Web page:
During "the Anne Arundel County fair he did the same thing to [appellee] and [the] children [in her care]." Appellee "was extremely unnerved by his presence and asked him to leave [them] alone and he refused." Instead, "[h]e kept following [her] around and . . . looking back [she] should have called the Police, but [she] was afraid and . . . didn't."

On January 5, 2018, appellee filed this petition for a protective order. Of the five minor children, only sixteen-year-old Nathan was living with appellant, and the others were living with appellee. Appellee alleged that appellant's actions between December 23, 2017, and January 4, 2018, put her in fear for her personal safety.

At that time, appellee was living with the children at an address that appellant had not visited. The consent protective order had expired in March 2017. Under a pendente lite custody and visitation arrangement, however, appellant "could only see the children in public at the Bowie Town Center every other weekend from 10 to 4 on Saturday and Sunday[.]"

On the morning of December 24, 2017, appellee awoke to find "a basketball hoop laying in [her] yard" with "a note from [appellant] saying that he had left it there for the children." Until then, appellee "didn't even know that he necessarily knew where [she] lived[.]" Appellee explained that she "had tried to meet him . . . always at neutral locations and so it was unsettling to [her] that he had showed up in the middle of the night." Appellee "contacted [her] lawyer and told her about it[.]"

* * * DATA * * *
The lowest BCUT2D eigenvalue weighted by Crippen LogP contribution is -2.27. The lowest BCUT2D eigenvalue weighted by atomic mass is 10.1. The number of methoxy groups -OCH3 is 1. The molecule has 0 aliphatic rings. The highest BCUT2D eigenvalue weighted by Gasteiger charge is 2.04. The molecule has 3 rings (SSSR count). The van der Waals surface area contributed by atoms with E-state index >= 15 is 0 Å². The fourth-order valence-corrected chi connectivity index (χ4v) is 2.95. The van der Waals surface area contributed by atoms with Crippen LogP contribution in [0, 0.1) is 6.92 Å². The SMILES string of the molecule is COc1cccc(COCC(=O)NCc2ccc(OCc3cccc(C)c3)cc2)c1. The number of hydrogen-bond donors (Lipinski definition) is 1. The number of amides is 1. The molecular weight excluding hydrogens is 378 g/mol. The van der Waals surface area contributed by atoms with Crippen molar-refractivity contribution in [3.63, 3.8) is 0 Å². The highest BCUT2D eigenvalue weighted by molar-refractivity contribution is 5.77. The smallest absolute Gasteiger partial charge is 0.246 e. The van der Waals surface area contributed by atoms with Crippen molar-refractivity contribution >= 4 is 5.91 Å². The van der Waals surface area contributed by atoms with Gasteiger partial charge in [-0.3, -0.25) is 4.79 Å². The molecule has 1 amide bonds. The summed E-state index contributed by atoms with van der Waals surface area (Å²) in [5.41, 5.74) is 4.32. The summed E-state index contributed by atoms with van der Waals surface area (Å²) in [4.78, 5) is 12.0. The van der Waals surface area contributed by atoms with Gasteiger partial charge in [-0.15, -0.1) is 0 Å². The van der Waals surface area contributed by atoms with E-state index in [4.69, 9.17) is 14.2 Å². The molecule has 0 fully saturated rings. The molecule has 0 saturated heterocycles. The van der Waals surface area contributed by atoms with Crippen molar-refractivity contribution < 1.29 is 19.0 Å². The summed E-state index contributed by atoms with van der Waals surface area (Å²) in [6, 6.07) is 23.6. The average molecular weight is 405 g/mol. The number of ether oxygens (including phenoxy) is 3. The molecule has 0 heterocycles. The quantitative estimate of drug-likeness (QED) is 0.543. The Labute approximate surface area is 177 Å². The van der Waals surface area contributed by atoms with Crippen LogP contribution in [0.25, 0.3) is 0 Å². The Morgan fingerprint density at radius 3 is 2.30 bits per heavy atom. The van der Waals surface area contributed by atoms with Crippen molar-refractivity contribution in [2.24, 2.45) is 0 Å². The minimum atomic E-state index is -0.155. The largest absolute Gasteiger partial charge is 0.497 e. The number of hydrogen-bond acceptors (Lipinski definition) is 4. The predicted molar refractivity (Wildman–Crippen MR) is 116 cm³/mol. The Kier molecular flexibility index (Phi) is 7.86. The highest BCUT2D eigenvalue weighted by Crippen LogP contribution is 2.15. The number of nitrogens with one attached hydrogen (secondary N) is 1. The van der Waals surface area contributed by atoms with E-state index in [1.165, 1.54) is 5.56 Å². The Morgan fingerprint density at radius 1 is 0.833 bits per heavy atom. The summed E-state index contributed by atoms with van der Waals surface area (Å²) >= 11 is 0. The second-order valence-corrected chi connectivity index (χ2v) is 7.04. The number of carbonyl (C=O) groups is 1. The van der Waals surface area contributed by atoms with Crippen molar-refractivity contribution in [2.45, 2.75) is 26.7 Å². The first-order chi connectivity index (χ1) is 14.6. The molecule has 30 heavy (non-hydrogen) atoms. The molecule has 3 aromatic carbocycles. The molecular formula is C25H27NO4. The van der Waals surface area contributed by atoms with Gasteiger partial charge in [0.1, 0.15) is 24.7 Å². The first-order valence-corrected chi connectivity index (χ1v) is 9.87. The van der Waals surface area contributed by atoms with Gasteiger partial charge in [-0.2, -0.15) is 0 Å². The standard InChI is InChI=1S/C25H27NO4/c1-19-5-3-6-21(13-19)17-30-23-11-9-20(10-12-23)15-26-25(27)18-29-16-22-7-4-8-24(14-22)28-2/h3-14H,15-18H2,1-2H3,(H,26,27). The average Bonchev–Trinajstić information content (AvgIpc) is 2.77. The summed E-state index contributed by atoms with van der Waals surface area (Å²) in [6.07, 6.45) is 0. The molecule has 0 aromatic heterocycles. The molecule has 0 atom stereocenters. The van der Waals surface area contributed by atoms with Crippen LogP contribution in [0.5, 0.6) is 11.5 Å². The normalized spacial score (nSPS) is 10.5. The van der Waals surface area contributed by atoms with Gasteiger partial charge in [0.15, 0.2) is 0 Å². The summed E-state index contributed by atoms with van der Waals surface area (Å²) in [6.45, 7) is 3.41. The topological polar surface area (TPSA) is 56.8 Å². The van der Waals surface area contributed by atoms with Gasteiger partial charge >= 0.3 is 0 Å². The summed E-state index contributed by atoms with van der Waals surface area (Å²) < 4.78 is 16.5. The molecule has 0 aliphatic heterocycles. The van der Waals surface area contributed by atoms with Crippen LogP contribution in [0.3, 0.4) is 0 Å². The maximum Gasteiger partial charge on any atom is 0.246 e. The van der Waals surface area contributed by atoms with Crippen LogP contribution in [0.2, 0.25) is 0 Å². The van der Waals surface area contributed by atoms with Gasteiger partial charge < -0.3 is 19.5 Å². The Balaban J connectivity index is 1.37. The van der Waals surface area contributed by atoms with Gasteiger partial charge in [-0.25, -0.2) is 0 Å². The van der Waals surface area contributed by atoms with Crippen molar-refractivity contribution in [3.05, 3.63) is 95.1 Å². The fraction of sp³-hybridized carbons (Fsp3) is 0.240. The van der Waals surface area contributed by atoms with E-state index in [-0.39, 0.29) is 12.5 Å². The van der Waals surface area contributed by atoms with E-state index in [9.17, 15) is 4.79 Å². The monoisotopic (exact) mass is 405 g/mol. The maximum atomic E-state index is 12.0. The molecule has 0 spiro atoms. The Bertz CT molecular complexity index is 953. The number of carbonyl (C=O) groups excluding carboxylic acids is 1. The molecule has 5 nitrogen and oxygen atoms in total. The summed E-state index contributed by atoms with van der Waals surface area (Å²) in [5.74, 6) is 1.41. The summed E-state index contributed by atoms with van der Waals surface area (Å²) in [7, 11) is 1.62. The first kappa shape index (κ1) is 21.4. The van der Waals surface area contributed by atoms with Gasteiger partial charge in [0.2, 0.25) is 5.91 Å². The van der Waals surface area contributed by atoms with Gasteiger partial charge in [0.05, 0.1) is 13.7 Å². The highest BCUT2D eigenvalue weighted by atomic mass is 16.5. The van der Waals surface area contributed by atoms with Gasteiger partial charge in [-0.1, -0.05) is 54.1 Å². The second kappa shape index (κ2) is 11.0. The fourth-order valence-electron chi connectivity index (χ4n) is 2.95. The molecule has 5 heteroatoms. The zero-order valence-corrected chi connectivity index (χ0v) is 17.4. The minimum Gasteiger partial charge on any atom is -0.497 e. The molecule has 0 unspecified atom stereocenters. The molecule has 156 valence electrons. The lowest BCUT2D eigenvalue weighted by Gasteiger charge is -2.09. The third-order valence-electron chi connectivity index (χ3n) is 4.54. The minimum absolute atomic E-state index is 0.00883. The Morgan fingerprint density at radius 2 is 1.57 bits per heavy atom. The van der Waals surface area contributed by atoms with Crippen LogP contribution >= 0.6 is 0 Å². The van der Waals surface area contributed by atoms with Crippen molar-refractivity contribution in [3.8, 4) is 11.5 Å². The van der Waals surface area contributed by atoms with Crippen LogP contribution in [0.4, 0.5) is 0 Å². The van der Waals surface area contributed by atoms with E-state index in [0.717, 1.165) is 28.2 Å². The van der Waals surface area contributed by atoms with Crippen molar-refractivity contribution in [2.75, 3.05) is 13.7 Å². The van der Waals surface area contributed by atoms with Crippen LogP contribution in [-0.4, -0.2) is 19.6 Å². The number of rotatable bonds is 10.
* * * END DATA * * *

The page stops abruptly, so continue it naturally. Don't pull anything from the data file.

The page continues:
On the evening of December 26, appellee returned home with her children after they had been visiting friends and family, to find "the basketball hoop had been set up out in the street[.]" She "felt uncomfortable again by the fact that [appellant] had showed up at [her] house while [she] was not there."

On December 29, which was the youngest child's ninth birthday, appellee and the birthday boy were "out for breakfast" when appellee "got texts and calls from [her] children saying dad is here[.]" Appellant "left Nathan at the house, so he was gone by the time" appellee arrived home.

Later that afternoon, when appellant returned to pick up Nathan, appellee spoke to appellant as he "was going out to his car[,]" telling him she was "very uncomfortable with [him] coming here without prior arrangement" and that she was "going to call the Police if [he] show[ed] up here again." Appellant replied, "fine, call the Police."

On January 4, 2018, it was the eleventh birthday of another child, and school had been canceled for snow. Appellant "showed up again." Although "[h]e stayed out in the car originally out in the street[,]" "he sent Nathan to the door." When appellee and all the children in the household "came to the door," Nathan asked, "does anyone want to come play out in the snow with . . . dad and myself[.]" "[T]hey all said no." "[A] few minutes later [appellee] observed them sledding down the hill . . . in the community area behind" their house, about "100 yards" away where she and the children "could see them clearly[.]"